Allan Renger, fish biologist with the California Department of Fish & Wildlife, explains how conservationists are using fine-mesh netting to monitor fish in the Salt River Ecosystem Restoration Project in 2014. File photo by Ryan Burns.

The California Department of Fish and Wildlife announced yesterday that it will distribute $31.4 million to fund 24 ecosystem and watershed restoration projects via the Water Quality, Supply and Infrastructure Improvement Act.

The Humboldt County Resource Conservation District will receive a grant of nearly $2 million from the CDFW to restore fish migration connectivity to the Salt River Coastal Watershed.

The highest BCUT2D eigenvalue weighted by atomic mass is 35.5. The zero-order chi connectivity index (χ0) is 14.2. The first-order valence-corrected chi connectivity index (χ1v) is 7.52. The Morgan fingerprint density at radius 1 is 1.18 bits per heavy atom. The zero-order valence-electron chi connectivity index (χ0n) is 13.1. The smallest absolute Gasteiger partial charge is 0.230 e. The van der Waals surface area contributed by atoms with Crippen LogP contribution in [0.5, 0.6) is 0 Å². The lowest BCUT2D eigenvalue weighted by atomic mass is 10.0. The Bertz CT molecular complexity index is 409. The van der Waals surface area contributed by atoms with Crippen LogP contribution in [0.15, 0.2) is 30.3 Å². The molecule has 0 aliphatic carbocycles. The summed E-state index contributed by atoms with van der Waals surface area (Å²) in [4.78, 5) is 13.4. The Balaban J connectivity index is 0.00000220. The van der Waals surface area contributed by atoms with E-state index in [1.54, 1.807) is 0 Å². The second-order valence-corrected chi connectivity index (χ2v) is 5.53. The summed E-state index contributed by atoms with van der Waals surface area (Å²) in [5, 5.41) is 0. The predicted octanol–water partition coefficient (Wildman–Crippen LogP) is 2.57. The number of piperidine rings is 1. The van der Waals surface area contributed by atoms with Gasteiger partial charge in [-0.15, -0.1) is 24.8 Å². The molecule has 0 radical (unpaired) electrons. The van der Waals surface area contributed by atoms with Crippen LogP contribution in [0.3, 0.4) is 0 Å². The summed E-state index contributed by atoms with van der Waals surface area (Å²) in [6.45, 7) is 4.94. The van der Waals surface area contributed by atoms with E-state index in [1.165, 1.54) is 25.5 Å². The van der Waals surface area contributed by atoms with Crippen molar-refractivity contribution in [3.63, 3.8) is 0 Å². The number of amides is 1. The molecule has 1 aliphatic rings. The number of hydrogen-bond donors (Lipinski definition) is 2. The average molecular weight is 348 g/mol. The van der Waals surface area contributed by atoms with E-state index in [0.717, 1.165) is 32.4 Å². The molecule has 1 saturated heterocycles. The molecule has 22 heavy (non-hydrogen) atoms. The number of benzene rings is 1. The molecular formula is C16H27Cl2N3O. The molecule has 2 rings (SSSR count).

This is the latest push in a three-decade-long effort to restore the Eel River Estuary after people manipulated the land to improve agriculture.

More than 100 years ago, people began altering the estuary by diking off natural tributaries and digging channels to direct drainage. Over the subsequent years these altered channels began to fill with the steady flow of sediment washing off the highly erosive Wildcat Hills, impacting the tidal prism and, ironically, leading to frequent flooding of the region’s agricultural land.